• Poky Feeders, population of 37,000
  • Pollan purchased an eight-month-old calf from the Blair Ranch for $598 – Paying Poky Feeders $1.60 a day for his room and board
  • Pollen wanted to learn how the industrial food chain transforms bushels of corn into steaks
  • 60% of corn goes to feeding livestock, also goes to feeding America’s 100 million beef cattle
  • CAFO – Concentrated Animal Feeding Operation
  • The urbanization of America’s animal population would not have taken place if it weren’t for the federally subsidized corn
  • Corn was sold for less than it cost to grow
  • “Cow-Calf” Operation – first stage in the production of a hamburger and the state least changed by the modern industrialization of meat
  • Four Meatpacking Companies – Tysons subsidiary, IBP, Cargill subsidiary Excel, Swift & Company, National
  • Rumen – organ, 20 gallon fermentation tank in which a resident population of bacteria dines on grass
  • Cows raised on grass take longer to reach slaughter weight than cows raised on a richer diet
  • Corn is the cheapest, most convenient source of calories on the market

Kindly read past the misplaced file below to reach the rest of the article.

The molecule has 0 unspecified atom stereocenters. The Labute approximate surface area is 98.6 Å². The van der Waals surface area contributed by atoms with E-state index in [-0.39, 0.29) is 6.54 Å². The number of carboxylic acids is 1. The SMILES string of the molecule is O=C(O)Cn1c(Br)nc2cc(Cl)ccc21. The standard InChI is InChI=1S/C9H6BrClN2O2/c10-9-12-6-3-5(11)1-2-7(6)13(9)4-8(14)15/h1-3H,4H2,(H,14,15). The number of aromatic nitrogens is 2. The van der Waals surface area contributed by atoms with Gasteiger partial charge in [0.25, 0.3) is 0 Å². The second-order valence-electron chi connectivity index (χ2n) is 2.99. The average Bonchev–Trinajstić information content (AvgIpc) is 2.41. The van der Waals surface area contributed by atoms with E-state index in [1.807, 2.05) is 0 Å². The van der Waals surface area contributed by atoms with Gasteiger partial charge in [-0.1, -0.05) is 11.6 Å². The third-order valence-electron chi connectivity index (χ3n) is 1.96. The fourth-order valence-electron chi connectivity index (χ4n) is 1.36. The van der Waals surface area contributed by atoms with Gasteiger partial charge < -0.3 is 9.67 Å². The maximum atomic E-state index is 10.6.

• Bovine Spongiform Encephalopathy (BSE) – mad cow disease
  • Result of highly based corn diet – bloat, impairs the liver’s function
  • Slaughter 400 cows per hour

Response:

To be honest, I have no words. I am just so disgusted! Our whole food industry, but more specifically our meat processing industry is so messed up. I don’t think I would ever be able to do what Pollan did by going out to Kansas to view the whole process himself. It is so sad and inhumane the way we treat animals. The cows are separated from their mothers at a early age, fed on grass for a couple months, then forced to eat only corn while living in their own filth, then slaughtered shorty after. Not to mention, a lot of them develop sicknesses and health issues due to their living environments and way of life…or lack there of. Pollan stated “Eating industrial meat takes an almost heroic act of not knowing.” I completely agree with his statement. It is almost a heroic act because many are not educated enough about this subject. Many know that our meat processing industry is horrible but they do not know the extent of it.